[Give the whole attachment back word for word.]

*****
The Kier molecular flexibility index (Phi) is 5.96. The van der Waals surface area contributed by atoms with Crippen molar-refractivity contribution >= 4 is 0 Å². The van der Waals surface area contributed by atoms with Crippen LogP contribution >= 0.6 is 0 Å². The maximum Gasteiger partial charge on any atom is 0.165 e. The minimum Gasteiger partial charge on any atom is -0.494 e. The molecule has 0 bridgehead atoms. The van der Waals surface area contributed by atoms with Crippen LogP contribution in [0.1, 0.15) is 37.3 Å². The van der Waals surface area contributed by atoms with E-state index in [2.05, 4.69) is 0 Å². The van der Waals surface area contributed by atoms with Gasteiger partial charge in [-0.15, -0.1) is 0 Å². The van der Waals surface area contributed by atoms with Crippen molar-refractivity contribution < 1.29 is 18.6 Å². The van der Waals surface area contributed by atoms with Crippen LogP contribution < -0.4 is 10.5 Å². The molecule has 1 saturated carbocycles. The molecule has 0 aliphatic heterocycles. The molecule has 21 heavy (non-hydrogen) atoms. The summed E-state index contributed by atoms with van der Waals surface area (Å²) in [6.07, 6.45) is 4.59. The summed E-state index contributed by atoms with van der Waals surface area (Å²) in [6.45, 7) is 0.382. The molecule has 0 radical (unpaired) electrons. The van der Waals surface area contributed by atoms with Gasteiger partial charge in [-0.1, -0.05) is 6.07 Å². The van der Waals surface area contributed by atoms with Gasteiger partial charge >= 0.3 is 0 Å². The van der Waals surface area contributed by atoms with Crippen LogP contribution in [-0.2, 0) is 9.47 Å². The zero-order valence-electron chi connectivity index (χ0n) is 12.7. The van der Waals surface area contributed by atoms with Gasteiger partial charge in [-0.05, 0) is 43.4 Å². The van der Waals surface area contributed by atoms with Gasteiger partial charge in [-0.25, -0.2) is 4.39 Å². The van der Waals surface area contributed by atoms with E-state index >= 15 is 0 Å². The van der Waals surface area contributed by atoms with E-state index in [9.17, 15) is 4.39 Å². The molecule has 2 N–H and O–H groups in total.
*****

The Kier molecular flexibility index (Phi) is 5.96. The van der Waals surface area contributed by atoms with Crippen molar-refractivity contribution >= 4 is 0 Å². The van der Waals surface area contributed by atoms with Crippen LogP contribution >= 0.6 is 0 Å². The maximum Gasteiger partial charge on any atom is 0.165 e. The minimum Gasteiger partial charge on any atom is -0.494 e. The molecule has 0 bridgehead atoms. The van der Waals surface area contributed by atoms with Crippen LogP contribution in [0.1, 0.15) is 37.3 Å². The van der Waals surface area contributed by atoms with E-state index in [2.05, 4.69) is 0 Å². The van der Waals surface area contributed by atoms with Gasteiger partial charge in [-0.15, -0.1) is 0 Å². The van der Waals surface area contributed by atoms with Crippen molar-refractivity contribution < 1.29 is 18.6 Å². The van der Waals surface area contributed by atoms with Crippen LogP contribution < -0.4 is 10.5 Å². The molecule has 1 saturated carbocycles. The molecule has 0 aliphatic heterocycles. The molecule has 21 heavy (non-hydrogen) atoms. The summed E-state index contributed by atoms with van der Waals surface area (Å²) in [6.07, 6.45) is 4.59. The summed E-state index contributed by atoms with van der Waals surface area (Å²) in [6.45, 7) is 0.382. The molecule has 0 radical (unpaired) electrons. The van der Waals surface area contributed by atoms with Gasteiger partial charge in [-0.1, -0.05) is 6.07 Å². The van der Waals surface area contributed by atoms with Gasteiger partial charge >= 0.3 is 0 Å². The van der Waals surface area contributed by atoms with Crippen LogP contribution in [-0.2, 0) is 9.47 Å². The zero-order valence-electron chi connectivity index (χ0n) is 12.7. The van der Waals surface area contributed by atoms with Gasteiger partial charge in [-0.05, 0) is 43.4 Å². The van der Waals surface area contributed by atoms with Gasteiger partial charge in [-0.25, -0.2) is 4.39 Å². The van der Waals surface area contributed by atoms with E-state index >= 15 is 0 Å². The van der Waals surface area contributed by atoms with E-state index in [9.17, 15) is 4.39 Å². The molecule has 2 N–H and O–H groups in total.